With the advent of self-publishing, there's a lot of content out there. Some of it's good, but the rest... well, yeah.
A discussion on Reddit this week led to the categorization of the different types of self-published authors these days. Here was my spin on it. (Note this is mostly a joke, so please don't send me hate mail explaining why E.L. James is actually James Joyce reborn.)
- Wanna-Be Tier: "I'm a layperson who has never written anything longer than a Highschool English paper, but I have what I think is the next great American novel. I'm going to write a 60k piece of crap, self-publish it, and when it doesn't sell I'm never going to write again."
- Peasant Tier: "I'm an avid reader and think I can do it myself. I'll start a blog about writing, write a book or maybe two, and then get bored and stop after a year."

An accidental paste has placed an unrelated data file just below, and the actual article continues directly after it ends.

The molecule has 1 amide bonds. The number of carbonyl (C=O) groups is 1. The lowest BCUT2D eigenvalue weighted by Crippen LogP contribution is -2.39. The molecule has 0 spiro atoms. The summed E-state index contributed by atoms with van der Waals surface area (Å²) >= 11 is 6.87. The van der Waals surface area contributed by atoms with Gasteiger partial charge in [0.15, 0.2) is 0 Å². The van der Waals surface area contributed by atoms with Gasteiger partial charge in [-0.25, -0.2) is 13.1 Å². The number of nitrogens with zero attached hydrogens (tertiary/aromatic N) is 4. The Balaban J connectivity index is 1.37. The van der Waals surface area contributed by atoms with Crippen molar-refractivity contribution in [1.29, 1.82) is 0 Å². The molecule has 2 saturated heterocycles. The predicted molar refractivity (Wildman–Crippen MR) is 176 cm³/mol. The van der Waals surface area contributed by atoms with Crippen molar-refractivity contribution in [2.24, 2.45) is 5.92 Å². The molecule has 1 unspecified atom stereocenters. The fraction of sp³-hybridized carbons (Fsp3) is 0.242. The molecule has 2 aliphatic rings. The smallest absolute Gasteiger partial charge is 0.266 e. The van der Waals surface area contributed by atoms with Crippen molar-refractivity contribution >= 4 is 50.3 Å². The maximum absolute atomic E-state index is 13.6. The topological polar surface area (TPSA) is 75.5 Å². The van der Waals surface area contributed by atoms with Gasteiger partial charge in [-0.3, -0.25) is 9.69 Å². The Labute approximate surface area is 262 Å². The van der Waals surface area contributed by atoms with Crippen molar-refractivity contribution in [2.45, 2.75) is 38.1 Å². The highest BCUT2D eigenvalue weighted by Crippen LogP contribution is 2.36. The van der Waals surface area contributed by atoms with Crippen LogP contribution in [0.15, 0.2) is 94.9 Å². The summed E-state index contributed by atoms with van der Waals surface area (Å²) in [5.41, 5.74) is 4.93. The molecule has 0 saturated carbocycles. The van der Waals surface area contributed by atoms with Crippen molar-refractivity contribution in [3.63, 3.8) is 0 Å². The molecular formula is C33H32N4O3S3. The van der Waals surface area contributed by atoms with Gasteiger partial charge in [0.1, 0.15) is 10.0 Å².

- Hipster Tier: "I've taken several creative writing courses, and maybe even have an MFA degree. So naturally I'm God's gift to literature. I'll write a metaphor-heavy analogy for the human spirit, and when it doesn't do well I'll smugly declare that the industry is stacked against truly great prose."
- Semi-Pro Tier: "I've been reading/writing for years. I've never been traditionally published, but I've recently decided to start self-publishing some of my less successful work. I have a moderate amount of success, and continue to try traditional publishing. I also frequent conventions and am active in the community. Hopefully I'll be traditionally published in the near future!"
- Pro (but shouldn't be) Tier: "See you later, shitlords! I self-pubbed for a while, and although I'm not terribly talented, I've got a huge fanbase and have parleyed that into a traditional publishing deal." (EL James)
- Pro (for realsies) Tier: "I self-pubbed for a while, got a lot of practice, and gathered a fanbase because I'm talented and committed. My hard work paid off and I've got some traditional publishing deals now." (Andy Weir, Chuck Wendig)